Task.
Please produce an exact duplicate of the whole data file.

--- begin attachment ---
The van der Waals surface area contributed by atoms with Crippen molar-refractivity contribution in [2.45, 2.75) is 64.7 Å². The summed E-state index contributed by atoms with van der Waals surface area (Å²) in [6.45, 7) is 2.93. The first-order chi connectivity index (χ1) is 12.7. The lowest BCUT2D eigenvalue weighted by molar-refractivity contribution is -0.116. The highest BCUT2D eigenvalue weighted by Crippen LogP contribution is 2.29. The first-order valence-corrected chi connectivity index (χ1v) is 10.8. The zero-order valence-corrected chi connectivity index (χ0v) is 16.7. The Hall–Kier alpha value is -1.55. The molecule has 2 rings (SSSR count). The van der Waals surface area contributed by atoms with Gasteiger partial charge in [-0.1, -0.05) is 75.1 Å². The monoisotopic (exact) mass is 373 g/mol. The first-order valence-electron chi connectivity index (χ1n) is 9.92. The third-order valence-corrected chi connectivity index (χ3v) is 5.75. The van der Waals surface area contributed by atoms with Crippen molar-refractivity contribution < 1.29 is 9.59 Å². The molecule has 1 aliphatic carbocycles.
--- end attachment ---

The van der Waals surface area contributed by atoms with Crippen molar-refractivity contribution in [2.45, 2.75) is 64.7 Å². The summed E-state index contributed by atoms with van der Waals surface area (Å²) in [6.45, 7) is 2.93. The first-order chi connectivity index (χ1) is 12.7. The lowest BCUT2D eigenvalue weighted by molar-refractivity contribution is -0.116. The highest BCUT2D eigenvalue weighted by Crippen LogP contribution is 2.29. The first-order valence-corrected chi connectivity index (χ1v) is 10.8. The zero-order valence-corrected chi connectivity index (χ0v) is 16.7. The Hall–Kier alpha value is -1.55. The molecule has 2 rings (SSSR count). The van der Waals surface area contributed by atoms with Gasteiger partial charge in [-0.1, -0.05) is 75.1 Å². The monoisotopic (exact) mass is 373 g/mol. The first-order valence-electron chi connectivity index (χ1n) is 9.92. The third-order valence-corrected chi connectivity index (χ3v) is 5.75. The van der Waals surface area contributed by atoms with Crippen molar-refractivity contribution < 1.29 is 9.59 Å². The molecule has 1 aliphatic carbocycles.